Giguere posted stunning statistics in the Western Conference quarterfinals, but the numbers will be against him when the Mighty Ducks of Anaheim take on the top-seeded Dallas Stars.
New Jersey, meanwhile, will entertain Tampa Bay in the opener of their series. On Friday, Minnesota will be at Vancouver and Philadelphia will visit Ottawa.
Giguere stopped 165 of 171 shots as the Mighty Ducks made the Detroit Red Wings the first defending Stanley Cup champion in 51 years to be swept in the first round of the playoffs.
That earned a second-round matchup with the Stars, against whom Giguere was pulled twice during the season after surrendering seven goals in just over four periods.
"They're a good team, there's no doubt about that," he said. "Great defensemen. They can cycle the puck, they can score some goals. They're a good all-around team."
The Ducks have had a week off since dethroning the Red Wings. And that has put Giguere squarely in the media spotlight.
"I came into the playoffs taking it as a learning experience," he said. "The journalists and the media attention, which we don't get here very often, is part of the learning experience, something that every athlete has to go through if they want to be successful and win a championship. That's fine by me."
The first round also was a learning experience for Stars' counterpart Marty Turco, whose regular season was a lot like Giguere's first round. After setting a modern era record with a 1.72 goals-against average, Turco lost his playoff debut.
A target of physical play, Turco helped Dallas come back and defeat the Edmonton Oilers in six games, eliminating them for the fifth time in six years.
"The effort to take that part of my game away from me was there, but I really focused as much as I could," he said. "Sometimes it hurt mentally and sometimes physically, but it's just something you have to grind through. And I think it was a great learning experience."
The Stars survived the first round without All-Star right wing Bill Guerin and playmaking center Pierre Turgeon, who are recovering from thigh and ankle surgery, respectively.
"If you don't make the big play or score the big goal, it's, `What's wrong with him.' And if you do it, well, it's expected. That's kind of the situation for me, personally, and guys like Sergei, who have raised the level of their play," Modano said.
"You know the skill guys on every team are going to get some extra focus and it comes down to depth."
In the first round, that depth was provided by players like Scott Young, defenseman Darryl Sydor and centers Jason Arnott and Stu Barnes, who were picked up at the trade deadline each of the past two years. Young scored four goals, Sydor contributed six assists and Arnott and Barnes had four points apiece.
New Jersey erased the memory of last year's first-round loss with a stellar defensive job on Joe Thornton and his Boston Bruins.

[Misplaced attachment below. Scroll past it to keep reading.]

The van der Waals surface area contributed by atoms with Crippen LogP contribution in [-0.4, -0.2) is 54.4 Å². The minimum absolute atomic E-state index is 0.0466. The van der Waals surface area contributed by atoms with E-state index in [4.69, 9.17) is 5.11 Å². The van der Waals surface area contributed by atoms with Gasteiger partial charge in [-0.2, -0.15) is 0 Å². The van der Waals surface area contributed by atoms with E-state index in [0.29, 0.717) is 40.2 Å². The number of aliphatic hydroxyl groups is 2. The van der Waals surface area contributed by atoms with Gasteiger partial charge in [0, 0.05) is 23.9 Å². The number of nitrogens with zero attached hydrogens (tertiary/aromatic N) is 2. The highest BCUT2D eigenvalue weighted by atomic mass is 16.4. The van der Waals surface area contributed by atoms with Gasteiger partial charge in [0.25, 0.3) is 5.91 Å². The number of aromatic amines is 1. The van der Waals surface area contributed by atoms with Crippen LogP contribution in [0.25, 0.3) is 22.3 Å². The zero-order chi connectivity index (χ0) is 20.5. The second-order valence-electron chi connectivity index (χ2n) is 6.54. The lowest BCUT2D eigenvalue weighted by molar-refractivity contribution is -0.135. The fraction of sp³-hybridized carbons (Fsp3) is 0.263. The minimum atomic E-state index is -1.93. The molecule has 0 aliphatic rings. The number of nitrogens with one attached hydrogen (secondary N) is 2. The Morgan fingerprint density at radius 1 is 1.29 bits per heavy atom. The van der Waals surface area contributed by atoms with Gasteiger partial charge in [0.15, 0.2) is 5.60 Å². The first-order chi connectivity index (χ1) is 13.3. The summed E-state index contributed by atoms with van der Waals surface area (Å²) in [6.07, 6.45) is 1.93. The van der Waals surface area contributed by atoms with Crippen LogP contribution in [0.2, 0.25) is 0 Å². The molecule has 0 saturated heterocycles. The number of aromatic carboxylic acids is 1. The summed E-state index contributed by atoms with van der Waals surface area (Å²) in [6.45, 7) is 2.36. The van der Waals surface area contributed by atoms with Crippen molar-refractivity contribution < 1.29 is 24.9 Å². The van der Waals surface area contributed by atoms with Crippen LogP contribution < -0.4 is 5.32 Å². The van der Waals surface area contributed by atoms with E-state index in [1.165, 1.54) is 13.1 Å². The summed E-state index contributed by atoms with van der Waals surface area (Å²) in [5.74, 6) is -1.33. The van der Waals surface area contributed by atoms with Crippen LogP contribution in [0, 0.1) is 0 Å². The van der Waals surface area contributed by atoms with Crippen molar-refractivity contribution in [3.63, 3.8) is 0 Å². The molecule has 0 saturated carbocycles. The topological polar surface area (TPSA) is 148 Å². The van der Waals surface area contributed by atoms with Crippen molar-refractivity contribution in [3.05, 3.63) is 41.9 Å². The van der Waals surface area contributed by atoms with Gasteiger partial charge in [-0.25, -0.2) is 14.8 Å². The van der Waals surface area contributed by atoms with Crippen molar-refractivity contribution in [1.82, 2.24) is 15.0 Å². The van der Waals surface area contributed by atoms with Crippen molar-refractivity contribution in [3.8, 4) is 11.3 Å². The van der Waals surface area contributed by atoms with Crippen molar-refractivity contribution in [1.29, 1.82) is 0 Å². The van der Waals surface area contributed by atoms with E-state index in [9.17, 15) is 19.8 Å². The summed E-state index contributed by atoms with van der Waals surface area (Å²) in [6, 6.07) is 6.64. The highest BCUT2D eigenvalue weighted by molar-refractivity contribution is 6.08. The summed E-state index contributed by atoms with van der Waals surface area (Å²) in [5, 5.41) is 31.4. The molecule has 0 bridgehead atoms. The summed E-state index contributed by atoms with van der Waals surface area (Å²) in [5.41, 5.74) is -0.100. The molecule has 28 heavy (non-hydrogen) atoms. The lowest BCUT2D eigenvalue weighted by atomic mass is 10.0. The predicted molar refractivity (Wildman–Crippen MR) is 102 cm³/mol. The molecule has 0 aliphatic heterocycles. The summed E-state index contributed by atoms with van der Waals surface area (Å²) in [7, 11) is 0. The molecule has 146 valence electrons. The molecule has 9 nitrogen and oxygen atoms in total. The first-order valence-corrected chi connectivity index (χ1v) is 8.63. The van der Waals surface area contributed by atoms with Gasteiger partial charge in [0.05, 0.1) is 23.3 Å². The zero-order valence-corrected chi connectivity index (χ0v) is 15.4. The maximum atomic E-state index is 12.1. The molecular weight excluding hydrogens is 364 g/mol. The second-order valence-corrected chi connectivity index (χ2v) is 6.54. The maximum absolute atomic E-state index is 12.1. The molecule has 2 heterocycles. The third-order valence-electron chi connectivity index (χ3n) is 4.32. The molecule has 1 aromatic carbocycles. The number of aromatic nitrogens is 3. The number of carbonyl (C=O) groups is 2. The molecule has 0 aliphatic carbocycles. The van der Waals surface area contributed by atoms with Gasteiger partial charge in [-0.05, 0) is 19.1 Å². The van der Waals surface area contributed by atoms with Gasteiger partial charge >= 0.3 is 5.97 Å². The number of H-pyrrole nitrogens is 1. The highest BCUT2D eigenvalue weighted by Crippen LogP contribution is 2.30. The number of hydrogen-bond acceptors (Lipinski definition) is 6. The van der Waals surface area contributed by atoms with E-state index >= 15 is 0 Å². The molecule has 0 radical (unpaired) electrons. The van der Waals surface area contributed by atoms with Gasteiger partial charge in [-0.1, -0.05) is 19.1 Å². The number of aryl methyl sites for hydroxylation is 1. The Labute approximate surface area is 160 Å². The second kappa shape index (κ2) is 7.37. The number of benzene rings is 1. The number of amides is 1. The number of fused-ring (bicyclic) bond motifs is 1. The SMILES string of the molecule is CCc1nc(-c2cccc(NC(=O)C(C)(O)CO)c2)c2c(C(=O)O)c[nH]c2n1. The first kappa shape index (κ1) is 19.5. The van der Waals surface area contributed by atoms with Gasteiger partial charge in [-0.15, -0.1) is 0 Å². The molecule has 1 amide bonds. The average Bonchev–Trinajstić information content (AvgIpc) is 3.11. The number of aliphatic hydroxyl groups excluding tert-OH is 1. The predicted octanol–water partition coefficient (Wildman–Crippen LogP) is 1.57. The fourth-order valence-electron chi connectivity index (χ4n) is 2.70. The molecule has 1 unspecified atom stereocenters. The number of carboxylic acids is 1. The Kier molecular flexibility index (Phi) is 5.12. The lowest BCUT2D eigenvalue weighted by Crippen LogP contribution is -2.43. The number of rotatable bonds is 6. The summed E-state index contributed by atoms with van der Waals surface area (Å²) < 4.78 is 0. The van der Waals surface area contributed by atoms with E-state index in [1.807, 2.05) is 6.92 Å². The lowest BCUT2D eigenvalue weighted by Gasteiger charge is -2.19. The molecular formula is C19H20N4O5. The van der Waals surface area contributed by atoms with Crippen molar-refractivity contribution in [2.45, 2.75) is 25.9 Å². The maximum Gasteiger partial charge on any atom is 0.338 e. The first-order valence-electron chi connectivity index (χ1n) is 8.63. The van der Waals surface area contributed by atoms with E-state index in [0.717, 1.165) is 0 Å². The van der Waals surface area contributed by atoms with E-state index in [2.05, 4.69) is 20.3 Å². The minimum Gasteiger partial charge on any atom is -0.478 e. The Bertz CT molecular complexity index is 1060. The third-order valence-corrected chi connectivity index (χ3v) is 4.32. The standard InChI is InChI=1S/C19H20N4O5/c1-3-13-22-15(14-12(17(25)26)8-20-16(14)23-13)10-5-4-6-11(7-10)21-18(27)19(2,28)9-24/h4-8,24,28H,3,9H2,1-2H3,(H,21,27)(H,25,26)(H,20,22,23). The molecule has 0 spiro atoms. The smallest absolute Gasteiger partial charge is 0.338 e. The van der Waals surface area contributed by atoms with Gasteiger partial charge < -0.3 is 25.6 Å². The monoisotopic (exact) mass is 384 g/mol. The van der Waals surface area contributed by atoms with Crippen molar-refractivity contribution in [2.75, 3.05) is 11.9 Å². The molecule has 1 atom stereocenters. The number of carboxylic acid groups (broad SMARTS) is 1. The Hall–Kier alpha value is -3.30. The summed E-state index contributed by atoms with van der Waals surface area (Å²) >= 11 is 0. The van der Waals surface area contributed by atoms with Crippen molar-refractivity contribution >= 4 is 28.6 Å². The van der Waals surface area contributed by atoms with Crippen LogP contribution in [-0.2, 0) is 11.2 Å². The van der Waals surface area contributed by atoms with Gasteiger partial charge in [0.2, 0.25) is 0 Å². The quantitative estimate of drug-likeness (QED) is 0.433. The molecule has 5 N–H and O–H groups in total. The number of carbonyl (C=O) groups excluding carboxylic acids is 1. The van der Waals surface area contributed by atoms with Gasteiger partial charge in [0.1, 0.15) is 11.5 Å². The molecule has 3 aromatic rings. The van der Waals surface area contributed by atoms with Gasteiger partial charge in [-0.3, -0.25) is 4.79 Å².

Madden and linemates Jay Pandolfo and Turner Stevenson did more than keep Thornton in check. They outscored the Boston's No. 1 line, 3-2, as New Jersey took the series in five games.
"He's already got a Selke under his belt, so he's been recognized around this league. Now people are going to start to notice that he has some offensive game as well," Devils defenseman Ken Daneyko said of Madden, who totaled two goals and six assists.
Now Madden and his linemates face a different challenge in Vincent Lecavalier. While Thornton boasts impressive size and strength, Lecavalier, Vaclav Prospal and first-round hero Martin St. Louis rely on speed.
Brought together by Coach John Tortorella in Game 3 of the conference quarterfinals, Lecavalier, Prospal and St. Louis combined for 10 goals and seven assists as the Lightning rallied for an improbable six-game victory over the Washington Capitals.
"We ended up scoring a goal on, I think, the third shift or something like that. When that happens early like that, you get the confidence," said St. Louis, who got the winning goal in each of the last three games. "We got it very early and we just rolled with it."
At the same time, St. Louis knows what Madden did in the first round.
"We are not going to have to just worry about trying to score goals, but (we have to be) careful that they don't do too much damage offensively," he said.
Lecavalier also knows what's waiting should he and his linemates get past Madden's line -- and the defense pairing of Scott Stevens and Brian Rafalski.
"They don't let a lot of goals in," Lecavalier said. "Marty Brodeur is tough to score on."
While he was chased in Game 4 at Boston, Brodeur allowed just three goals in the Devils' four wins and recorded a pair of shutouts. And the first round traditionally is his worst.
"Just getting out of the first one, it's always the hardest one. Now we're here to play hockey," said Brodeur, who is 17-12 lifetime in the conference semifinals.
At the other end of the rink is Nikolai Khabibulin, who has reached the second round for the first time in his career.
"The Devils have a lot of playoff experience, but we're explosive," Tampa Bay checking center Tim Taylor said. "I'm looking forward to it. We're excited. We're going to be behind the eight-ball as far as with the experts, but we don't care."
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